As far as the computational time is concerned, building the Models A and LB required 0.28 s and 0.04 s, respectively, while their time-domain simulations took 9.29 s and 0.05 s, respectively, which clearly demonstrates the superior efficiency of the proposed technique when dealing with amplitude- and phase-modulated signals.

#### C. Lattice Filter

A fifth-order filter with a Chebyshev window, designed by using a discrete finite impulse response (FIR) filter design method [35], is realized via an MZI lattice filter (LF) [36]. As illustrated in Fig. 18, it is formed by six directional couplers with power coupling coefficients of 0.008, 0.067, 0.175, 0.175, 0.067, and 0.008, and waveguides with a length difference of 179 μm between the upper and lower ones, whose effective and group indices are 2.30 and 4.18, respectively. In practice, due to process variations, when manufacturing photonic devices, geometrical or optical parameters can vary in a relatively small range around their nominal value [37], which in turn can lead to variations in the device frequency response, such as frequency shifts. In this example, we study the time-domain influence of frequency shifts in the response of the lattice filter via an eye diagram analysis.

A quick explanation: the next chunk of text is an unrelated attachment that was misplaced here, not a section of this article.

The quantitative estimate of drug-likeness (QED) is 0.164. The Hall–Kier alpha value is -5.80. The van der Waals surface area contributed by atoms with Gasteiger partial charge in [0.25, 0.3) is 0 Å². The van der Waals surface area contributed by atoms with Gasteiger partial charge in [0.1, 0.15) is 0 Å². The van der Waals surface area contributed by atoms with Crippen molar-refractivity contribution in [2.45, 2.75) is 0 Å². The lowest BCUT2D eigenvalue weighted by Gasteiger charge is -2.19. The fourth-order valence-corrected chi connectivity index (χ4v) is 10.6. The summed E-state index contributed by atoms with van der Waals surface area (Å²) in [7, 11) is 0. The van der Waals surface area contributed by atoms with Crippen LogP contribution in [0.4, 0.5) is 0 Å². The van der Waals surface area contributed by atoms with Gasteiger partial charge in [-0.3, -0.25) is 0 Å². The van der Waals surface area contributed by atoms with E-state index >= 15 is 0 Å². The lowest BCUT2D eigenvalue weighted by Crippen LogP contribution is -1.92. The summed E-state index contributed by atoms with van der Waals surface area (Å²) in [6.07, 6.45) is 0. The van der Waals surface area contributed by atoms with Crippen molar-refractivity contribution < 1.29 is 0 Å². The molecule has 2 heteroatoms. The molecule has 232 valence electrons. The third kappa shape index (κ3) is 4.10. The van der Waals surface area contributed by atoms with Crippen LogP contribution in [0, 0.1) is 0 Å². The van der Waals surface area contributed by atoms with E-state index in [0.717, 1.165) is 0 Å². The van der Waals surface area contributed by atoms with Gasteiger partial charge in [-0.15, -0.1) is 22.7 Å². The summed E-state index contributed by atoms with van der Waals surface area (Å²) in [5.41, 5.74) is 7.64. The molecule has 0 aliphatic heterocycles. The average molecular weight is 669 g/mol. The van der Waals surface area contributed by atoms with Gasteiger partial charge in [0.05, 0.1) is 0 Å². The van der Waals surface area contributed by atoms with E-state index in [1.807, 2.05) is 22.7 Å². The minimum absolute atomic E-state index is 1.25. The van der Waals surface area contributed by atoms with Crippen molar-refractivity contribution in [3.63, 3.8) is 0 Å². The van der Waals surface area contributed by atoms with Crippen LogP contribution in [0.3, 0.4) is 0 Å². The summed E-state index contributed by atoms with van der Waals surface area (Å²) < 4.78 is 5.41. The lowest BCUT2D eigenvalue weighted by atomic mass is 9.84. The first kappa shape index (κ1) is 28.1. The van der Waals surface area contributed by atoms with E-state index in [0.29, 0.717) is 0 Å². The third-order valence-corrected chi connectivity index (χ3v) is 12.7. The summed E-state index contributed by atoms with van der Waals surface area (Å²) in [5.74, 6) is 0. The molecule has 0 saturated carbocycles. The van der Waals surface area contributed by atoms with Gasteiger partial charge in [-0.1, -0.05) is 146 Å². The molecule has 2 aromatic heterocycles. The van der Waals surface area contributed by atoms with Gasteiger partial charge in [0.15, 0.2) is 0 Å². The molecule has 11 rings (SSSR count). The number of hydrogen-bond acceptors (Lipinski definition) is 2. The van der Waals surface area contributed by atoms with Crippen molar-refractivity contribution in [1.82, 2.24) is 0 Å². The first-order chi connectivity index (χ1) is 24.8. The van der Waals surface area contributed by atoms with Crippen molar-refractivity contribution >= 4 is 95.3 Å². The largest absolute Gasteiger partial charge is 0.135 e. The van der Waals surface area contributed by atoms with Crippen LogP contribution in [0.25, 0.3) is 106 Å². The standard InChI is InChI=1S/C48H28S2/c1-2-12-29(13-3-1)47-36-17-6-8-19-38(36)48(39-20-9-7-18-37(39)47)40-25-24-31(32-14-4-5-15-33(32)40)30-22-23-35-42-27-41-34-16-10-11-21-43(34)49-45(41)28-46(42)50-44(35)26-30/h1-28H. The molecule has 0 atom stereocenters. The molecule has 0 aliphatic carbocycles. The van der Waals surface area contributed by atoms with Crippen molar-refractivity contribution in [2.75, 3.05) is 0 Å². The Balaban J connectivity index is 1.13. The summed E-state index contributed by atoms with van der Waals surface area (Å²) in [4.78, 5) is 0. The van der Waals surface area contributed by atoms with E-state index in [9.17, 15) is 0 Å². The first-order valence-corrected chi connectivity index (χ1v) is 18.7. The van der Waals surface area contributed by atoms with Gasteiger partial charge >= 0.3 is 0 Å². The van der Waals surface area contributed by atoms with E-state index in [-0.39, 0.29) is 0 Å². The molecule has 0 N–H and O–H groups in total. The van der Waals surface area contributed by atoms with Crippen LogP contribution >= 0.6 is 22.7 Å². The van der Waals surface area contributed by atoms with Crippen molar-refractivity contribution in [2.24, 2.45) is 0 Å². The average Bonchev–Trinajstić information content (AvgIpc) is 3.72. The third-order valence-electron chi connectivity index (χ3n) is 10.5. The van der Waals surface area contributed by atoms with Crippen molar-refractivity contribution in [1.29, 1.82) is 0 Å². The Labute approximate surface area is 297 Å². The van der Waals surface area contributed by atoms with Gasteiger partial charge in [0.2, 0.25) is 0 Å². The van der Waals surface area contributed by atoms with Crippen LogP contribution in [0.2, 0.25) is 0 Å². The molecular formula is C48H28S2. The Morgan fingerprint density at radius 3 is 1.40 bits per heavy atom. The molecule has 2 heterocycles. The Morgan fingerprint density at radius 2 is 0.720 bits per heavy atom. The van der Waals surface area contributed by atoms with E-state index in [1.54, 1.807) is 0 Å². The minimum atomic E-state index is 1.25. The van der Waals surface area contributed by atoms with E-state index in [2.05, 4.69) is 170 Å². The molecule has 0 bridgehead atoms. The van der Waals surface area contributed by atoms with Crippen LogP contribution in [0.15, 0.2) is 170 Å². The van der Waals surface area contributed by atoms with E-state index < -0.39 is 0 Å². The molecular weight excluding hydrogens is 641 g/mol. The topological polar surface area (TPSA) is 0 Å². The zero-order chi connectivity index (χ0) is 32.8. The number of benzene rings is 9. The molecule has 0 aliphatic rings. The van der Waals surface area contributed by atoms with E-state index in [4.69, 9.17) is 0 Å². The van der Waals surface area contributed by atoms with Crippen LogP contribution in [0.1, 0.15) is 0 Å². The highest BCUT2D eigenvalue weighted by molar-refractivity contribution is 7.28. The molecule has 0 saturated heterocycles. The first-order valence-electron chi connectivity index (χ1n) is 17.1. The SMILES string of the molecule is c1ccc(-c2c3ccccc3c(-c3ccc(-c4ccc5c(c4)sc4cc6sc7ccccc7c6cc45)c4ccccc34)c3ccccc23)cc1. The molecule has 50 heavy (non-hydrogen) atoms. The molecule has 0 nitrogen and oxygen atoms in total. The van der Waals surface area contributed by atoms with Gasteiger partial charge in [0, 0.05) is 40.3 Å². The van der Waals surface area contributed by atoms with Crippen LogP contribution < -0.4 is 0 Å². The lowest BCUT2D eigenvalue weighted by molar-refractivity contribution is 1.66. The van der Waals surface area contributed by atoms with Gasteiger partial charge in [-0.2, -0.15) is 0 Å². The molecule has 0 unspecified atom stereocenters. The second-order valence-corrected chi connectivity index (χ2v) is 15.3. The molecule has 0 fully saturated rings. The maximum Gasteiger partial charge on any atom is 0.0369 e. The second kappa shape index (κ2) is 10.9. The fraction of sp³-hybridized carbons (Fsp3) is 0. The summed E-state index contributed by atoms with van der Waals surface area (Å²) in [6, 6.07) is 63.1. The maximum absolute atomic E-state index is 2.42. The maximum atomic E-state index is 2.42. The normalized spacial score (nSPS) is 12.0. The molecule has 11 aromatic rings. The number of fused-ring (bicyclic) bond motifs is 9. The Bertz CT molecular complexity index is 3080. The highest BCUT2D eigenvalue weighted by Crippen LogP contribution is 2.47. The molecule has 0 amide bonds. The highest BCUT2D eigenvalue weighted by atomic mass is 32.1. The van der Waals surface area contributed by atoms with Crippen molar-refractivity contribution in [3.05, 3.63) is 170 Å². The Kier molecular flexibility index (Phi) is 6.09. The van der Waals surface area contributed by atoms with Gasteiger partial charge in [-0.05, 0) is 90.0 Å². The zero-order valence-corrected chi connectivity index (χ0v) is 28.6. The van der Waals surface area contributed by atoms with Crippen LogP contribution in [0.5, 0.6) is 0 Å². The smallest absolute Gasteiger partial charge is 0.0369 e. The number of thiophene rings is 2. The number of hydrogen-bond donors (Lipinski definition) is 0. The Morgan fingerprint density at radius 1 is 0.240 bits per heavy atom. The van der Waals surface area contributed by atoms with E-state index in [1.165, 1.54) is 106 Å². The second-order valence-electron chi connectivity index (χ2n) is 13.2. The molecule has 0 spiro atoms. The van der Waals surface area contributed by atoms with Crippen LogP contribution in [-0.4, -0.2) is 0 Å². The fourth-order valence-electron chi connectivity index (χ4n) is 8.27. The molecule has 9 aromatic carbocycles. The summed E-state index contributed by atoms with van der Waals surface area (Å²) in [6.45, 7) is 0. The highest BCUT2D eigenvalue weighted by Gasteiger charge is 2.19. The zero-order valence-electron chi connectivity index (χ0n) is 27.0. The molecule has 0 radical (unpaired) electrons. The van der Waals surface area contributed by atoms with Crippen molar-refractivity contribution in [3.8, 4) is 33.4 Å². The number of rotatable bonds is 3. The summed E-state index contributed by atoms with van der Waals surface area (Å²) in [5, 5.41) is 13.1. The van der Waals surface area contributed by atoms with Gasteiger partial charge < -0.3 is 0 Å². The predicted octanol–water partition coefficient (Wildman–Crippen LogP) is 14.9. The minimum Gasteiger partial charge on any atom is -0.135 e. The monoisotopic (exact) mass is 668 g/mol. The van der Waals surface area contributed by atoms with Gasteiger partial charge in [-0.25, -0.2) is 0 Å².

For eye diagram analysis, the input signal and time-domain simulation should last a relatively long period of time (long bits sequence), which could make the time-domain simulation of Models A and B unfeasible. In this example, a pseudo-random sequence of 1000 bits with a bit time of 30 ps and a Gaussian jitter having a standard deviation of 1.5 ps is used as modulating signal $A(t)$. The amplitude of the signal up to 1 ns is shown in Fig. 19. The total number of time steps required for time-domain simulations of Models A and B with such an input signal is 60 million (30 ns/0.5 fs), while this number reduces to only 30000 time-steps (30 ns/1 ps) for Models LA and LB.